Charlesworth History, Family Crest & Coats of Arms
- Origins Available:
The Anglo-Saxon name Charlesworth comes from when the family resided at Charlesworth, a village in the county of Derbyshire located near Chapellon, on the boarder of Yorkshire. The surname literally means of Charlesworth, which was customary of surnames in medieval England to add one's personal name to the name of the area of residence. The suffix worth is also very common as it denotes that the individuals lived at an enclosure or a homestead.
Early Origins of the Charlesworth family
The surname Charlesworth was first found in Derbyshire where they held a family seat from very ancient times, some say well before the Norman Conquest and the arrival of Duke William at Hastings in 1066 A.D.
Early History of the Charlesworth family
This web page shows only a small excerpt of our Charlesworth research. Another 76 words (5 lines of text) are included under the topic Early Charlesworth History in all our PDF Extended History products and printed products wherever possible.
Charlesworth Spelling Variations
Before English spelling was standardized a few hundred years ago, spelling variations of names were a common occurrence. Elements of Latin, French and other languages became incorporated into English through the Middle Ages, and name spellings changed even among the literate. The variations of the surname Charlesworth include Charlesworth, Charlsworth, Charlesworthe and others.
Early Notables of the Charlesworth family (pre 1700)
More information is included under the topic Early Charlesworth Notables in all our PDF Extended History products and printed products wherever possible.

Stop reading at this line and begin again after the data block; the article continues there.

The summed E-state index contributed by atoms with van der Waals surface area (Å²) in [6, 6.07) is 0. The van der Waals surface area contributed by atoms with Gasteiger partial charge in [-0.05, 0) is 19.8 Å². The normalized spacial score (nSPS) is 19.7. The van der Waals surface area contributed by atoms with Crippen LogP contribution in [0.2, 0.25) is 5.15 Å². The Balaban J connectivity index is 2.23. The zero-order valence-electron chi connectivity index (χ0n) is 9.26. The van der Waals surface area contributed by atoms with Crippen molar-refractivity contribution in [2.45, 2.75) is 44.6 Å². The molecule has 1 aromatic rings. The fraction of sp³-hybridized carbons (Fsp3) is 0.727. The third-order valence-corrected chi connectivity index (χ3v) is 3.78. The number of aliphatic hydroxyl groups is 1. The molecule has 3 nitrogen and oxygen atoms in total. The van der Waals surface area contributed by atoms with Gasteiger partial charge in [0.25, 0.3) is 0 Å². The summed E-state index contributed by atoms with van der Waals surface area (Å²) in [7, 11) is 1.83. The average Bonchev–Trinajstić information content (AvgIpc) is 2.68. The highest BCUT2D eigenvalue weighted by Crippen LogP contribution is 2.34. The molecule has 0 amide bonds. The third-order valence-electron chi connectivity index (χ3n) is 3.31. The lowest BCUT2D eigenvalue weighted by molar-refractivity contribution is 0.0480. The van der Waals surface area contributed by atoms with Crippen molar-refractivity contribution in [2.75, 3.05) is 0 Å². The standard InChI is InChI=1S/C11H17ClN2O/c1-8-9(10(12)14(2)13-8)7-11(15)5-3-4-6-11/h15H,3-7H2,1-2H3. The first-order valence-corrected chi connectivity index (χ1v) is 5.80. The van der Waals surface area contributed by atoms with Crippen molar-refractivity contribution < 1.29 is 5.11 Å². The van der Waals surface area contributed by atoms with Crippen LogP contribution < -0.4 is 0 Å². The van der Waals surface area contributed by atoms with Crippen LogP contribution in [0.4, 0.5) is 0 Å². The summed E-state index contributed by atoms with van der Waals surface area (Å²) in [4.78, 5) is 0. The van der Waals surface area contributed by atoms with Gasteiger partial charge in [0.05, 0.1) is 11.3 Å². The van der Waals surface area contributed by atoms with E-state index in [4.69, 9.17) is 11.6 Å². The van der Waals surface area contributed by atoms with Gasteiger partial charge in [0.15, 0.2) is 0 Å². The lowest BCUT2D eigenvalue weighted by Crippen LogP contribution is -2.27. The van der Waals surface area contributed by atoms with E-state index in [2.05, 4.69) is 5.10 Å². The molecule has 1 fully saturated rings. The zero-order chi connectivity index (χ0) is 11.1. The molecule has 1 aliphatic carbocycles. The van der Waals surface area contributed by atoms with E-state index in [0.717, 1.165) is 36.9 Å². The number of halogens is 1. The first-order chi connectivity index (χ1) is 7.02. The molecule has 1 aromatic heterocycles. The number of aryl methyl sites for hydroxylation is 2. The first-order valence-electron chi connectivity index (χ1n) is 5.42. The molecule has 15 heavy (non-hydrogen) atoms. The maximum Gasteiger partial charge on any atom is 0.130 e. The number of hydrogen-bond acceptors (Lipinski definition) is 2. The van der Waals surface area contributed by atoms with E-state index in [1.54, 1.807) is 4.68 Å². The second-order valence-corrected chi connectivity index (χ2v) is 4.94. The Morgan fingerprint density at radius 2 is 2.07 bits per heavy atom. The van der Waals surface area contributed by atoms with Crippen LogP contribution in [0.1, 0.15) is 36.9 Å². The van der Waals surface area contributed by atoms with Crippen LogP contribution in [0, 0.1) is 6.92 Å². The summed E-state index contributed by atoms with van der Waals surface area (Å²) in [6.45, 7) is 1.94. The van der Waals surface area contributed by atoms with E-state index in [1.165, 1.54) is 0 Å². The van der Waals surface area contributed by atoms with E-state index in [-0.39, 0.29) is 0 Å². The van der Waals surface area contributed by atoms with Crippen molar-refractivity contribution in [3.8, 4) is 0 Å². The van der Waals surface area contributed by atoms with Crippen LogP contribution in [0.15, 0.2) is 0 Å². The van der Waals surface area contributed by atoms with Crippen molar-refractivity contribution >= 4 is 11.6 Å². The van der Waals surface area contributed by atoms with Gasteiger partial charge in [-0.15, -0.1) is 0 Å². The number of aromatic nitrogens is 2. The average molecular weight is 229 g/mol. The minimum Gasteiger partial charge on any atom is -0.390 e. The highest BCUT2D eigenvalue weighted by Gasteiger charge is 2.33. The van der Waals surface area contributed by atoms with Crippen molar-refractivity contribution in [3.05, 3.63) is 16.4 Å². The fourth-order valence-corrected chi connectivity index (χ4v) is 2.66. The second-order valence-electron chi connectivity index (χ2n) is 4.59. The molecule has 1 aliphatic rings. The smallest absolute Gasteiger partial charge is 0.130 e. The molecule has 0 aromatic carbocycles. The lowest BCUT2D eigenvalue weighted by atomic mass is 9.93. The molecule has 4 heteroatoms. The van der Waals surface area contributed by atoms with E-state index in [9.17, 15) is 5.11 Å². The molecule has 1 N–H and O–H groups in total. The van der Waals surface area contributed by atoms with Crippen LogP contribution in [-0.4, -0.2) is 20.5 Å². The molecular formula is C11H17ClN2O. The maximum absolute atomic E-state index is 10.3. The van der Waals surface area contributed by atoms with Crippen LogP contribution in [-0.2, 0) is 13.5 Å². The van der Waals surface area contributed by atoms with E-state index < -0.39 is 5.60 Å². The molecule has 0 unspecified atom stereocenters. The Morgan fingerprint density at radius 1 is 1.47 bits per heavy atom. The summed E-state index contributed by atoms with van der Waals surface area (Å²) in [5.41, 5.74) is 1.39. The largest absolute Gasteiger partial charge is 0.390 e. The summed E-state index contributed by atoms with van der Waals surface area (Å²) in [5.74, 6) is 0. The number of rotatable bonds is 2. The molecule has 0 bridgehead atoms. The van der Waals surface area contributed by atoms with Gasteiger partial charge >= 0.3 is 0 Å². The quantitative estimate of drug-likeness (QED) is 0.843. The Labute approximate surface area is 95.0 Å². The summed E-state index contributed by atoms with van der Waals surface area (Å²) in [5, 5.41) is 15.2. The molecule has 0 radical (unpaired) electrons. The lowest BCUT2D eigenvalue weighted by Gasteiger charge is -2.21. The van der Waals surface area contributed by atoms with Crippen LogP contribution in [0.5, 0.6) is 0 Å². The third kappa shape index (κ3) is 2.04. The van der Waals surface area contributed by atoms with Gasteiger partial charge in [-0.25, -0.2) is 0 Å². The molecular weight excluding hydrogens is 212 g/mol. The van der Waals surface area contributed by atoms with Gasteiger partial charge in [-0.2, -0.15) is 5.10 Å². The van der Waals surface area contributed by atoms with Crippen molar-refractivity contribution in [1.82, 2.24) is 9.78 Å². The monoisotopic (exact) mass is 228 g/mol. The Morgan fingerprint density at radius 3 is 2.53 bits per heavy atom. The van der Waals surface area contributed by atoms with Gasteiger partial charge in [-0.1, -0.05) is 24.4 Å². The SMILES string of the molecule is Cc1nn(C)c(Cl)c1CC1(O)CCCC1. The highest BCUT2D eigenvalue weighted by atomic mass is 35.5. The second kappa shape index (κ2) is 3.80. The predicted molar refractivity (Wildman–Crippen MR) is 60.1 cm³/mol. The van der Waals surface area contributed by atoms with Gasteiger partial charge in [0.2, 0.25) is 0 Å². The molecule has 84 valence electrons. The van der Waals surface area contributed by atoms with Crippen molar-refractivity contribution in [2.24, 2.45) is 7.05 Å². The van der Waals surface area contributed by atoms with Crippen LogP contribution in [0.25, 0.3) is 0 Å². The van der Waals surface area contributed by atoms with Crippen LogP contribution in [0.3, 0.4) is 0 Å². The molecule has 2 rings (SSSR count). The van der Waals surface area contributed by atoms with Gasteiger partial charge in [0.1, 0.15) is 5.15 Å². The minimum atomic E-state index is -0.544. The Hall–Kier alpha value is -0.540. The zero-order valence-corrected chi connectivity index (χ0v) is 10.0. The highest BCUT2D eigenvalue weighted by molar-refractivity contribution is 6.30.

Charlesworth migration to the United States +
A great wave of immigration to the New World was the result of the enormous political and religious disarray that struck England at that time. Families left for the New World in extremely large numbers. The long journey was the end of many immigrants and many more arrived sick and starving. Still, those who made it were rewarded with an opportunity far greater than they had known at home in England. These emigrant families went on to make significant contributions to these emerging colonies in which they settled. Some of the first North American settlers carried this name or one of its variants:
Charlesworth Settlers in United States in the 17th Century
- John Charlesworth, who arrived in Maryland in 1666 
- George Charlesworth, who arrived in Maryland in 1672 
- Joseph Charlesworth who settled in Pennsylvania in 1683 with his wife Sarah
Charlesworth Settlers in United States in the 19th Century
- Benjamin Charlesworth who settled in New York in 1821
Charlesworth migration to Australia +
Emigration to Australia
followed the First Fleets
of convicts, tradespeople and early settlers. Early immigrants include:
Charlesworth Settlers in Australia in the 19th Century
- Mr. Benjamin Charlesworth, English convict who was convicted in West Riding, Yorkshire, England for 7 years, transported aboard the "Camden" on 21st September 1832, arriving in New South Wales, Australia 
- William Charlesworth, aged 26, a miner, who arrived in South Australia in 1855 aboard the ship "Flora" 
- Benjamin Charlesworth, aged 23, a labourer, who arrived in South Australia in 1859 aboard the ship "James Jardine"
- Samuel Charlesworth, aged 25, a labourer, who arrived in South Australia in 1859 aboard the ship "James Jardine"
Charlesworth migration to New Zealand +